Modernity and the American Superhero
Author: Aldo J. Regalado
Published By: University Press of Mississippi
Reviewed by Melissa Minners
When I saw the advertisement for Bending Steel: Modernity and the American Superhero by Aldo J. Regalado, I was intrigued. I love comic books and I thought it would be nice to see how history and culture created some of the most famous of the comic book superheroes out there. I couldn’t wait to read this book.
When I first started reading this book, I found it interesting. I even thought I would enjoy one of the college courses on comics that the author teaches. As I read further, I realized that the introduction basically told all of the points of the book, chapter by chapter. I wondered why the author would reveal so much in the introduction. In fact, the intro seemed to be something one would submit to a book company as a summary of the book you might want to get published.
Unfortunately, the more I read, the more disenchanted I was becoming with Bending Steel. The book reads like a college thesis written with an idea towards impressing a professor with the overuse of large, pretentious verbiage rather than layman’s terms to get the point across to the readers. I was expecting to read a book about the cultural and societal influences on the creation of comic book superheroes like Superman. What I got was a college dissertation dating back to the 1700s, long before comic books or superheroes were a gleam in anybody’s eyes.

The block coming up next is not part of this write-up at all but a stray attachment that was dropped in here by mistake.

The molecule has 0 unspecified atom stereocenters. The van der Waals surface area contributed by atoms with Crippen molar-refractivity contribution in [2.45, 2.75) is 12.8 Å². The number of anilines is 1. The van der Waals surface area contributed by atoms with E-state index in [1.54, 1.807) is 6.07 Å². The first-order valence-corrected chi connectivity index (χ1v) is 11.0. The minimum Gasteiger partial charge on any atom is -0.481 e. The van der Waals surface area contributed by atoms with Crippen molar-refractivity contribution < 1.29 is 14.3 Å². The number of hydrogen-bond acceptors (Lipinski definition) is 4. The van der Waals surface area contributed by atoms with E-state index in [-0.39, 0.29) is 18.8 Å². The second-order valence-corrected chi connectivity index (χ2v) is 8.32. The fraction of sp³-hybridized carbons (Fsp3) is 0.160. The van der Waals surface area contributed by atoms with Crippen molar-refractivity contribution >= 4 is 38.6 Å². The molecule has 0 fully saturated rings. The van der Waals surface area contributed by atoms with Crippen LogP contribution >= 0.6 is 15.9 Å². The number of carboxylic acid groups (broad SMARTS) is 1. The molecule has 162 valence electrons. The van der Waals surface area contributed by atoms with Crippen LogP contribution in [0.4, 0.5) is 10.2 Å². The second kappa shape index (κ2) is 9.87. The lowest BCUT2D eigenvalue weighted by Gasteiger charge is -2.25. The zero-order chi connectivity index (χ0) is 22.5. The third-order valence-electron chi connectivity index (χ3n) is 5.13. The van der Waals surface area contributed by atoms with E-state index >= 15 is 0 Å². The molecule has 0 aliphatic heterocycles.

I was bored with Bending Steel long before Chapter 1 ended and done with it by Chapter 2. Bending Steel is just not the book it was touted to be and I couldn’t get myself interested in it enough to bother finishing it. A complete waste of time that I wouldn’t recommend spending hard earned money on.